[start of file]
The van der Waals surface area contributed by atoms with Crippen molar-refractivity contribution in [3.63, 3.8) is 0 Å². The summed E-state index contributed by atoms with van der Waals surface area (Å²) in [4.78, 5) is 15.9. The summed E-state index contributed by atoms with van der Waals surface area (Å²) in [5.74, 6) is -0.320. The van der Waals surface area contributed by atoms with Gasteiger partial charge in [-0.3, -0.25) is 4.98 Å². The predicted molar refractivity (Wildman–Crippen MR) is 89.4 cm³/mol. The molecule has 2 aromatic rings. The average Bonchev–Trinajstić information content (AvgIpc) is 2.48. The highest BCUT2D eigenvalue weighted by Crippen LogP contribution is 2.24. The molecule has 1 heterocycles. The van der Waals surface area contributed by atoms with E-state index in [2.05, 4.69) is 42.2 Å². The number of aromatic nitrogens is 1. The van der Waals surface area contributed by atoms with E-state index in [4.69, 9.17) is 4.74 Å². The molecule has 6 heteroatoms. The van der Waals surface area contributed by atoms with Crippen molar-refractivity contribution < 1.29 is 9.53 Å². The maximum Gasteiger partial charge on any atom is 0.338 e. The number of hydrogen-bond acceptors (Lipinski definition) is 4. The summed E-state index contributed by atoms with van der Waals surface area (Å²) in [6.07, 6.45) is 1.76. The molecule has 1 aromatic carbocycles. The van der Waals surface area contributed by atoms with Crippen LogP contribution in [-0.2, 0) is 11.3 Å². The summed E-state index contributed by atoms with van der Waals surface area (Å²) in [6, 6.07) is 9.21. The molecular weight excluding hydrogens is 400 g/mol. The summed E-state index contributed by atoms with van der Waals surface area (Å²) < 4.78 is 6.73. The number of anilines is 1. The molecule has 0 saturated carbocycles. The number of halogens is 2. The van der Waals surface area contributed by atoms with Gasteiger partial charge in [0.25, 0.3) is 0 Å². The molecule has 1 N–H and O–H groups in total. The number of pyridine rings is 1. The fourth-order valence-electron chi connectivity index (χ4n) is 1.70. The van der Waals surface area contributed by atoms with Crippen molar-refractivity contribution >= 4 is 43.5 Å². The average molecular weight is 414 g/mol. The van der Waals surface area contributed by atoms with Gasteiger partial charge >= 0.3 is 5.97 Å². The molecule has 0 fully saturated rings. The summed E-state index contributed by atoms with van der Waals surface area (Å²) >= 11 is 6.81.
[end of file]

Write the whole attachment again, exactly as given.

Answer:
The van der Waals surface area contributed by atoms with Crippen molar-refractivity contribution in [3.63, 3.8) is 0 Å². The summed E-state index contributed by atoms with van der Waals surface area (Å²) in [4.78, 5) is 15.9. The summed E-state index contributed by atoms with van der Waals surface area (Å²) in [5.74, 6) is -0.320. The van der Waals surface area contributed by atoms with Gasteiger partial charge in [-0.3, -0.25) is 4.98 Å². The predicted molar refractivity (Wildman–Crippen MR) is 89.4 cm³/mol. The molecule has 2 aromatic rings. The average Bonchev–Trinajstić information content (AvgIpc) is 2.48. The highest BCUT2D eigenvalue weighted by Crippen LogP contribution is 2.24. The molecule has 1 heterocycles. The van der Waals surface area contributed by atoms with E-state index in [2.05, 4.69) is 42.2 Å². The number of aromatic nitrogens is 1. The van der Waals surface area contributed by atoms with E-state index in [4.69, 9.17) is 4.74 Å². The molecule has 6 heteroatoms. The van der Waals surface area contributed by atoms with Crippen molar-refractivity contribution < 1.29 is 9.53 Å². The maximum Gasteiger partial charge on any atom is 0.338 e. The number of hydrogen-bond acceptors (Lipinski definition) is 4. The summed E-state index contributed by atoms with van der Waals surface area (Å²) in [6.07, 6.45) is 1.76. The molecule has 1 aromatic carbocycles. The van der Waals surface area contributed by atoms with Crippen LogP contribution in [-0.2, 0) is 11.3 Å². The summed E-state index contributed by atoms with van der Waals surface area (Å²) in [6, 6.07) is 9.21. The molecular weight excluding hydrogens is 400 g/mol. The summed E-state index contributed by atoms with van der Waals surface area (Å²) < 4.78 is 6.73. The number of anilines is 1. The molecule has 0 saturated carbocycles. The number of halogens is 2. The van der Waals surface area contributed by atoms with Gasteiger partial charge in [0.25, 0.3) is 0 Å². The molecule has 1 N–H and O–H groups in total. The number of pyridine rings is 1. The fourth-order valence-electron chi connectivity index (χ4n) is 1.70. The van der Waals surface area contributed by atoms with Crippen molar-refractivity contribution >= 4 is 43.5 Å². The average molecular weight is 414 g/mol. The van der Waals surface area contributed by atoms with Gasteiger partial charge >= 0.3 is 5.97 Å². The molecule has 0 fully saturated rings. The summed E-state index contributed by atoms with van der Waals surface area (Å²) >= 11 is 6.81.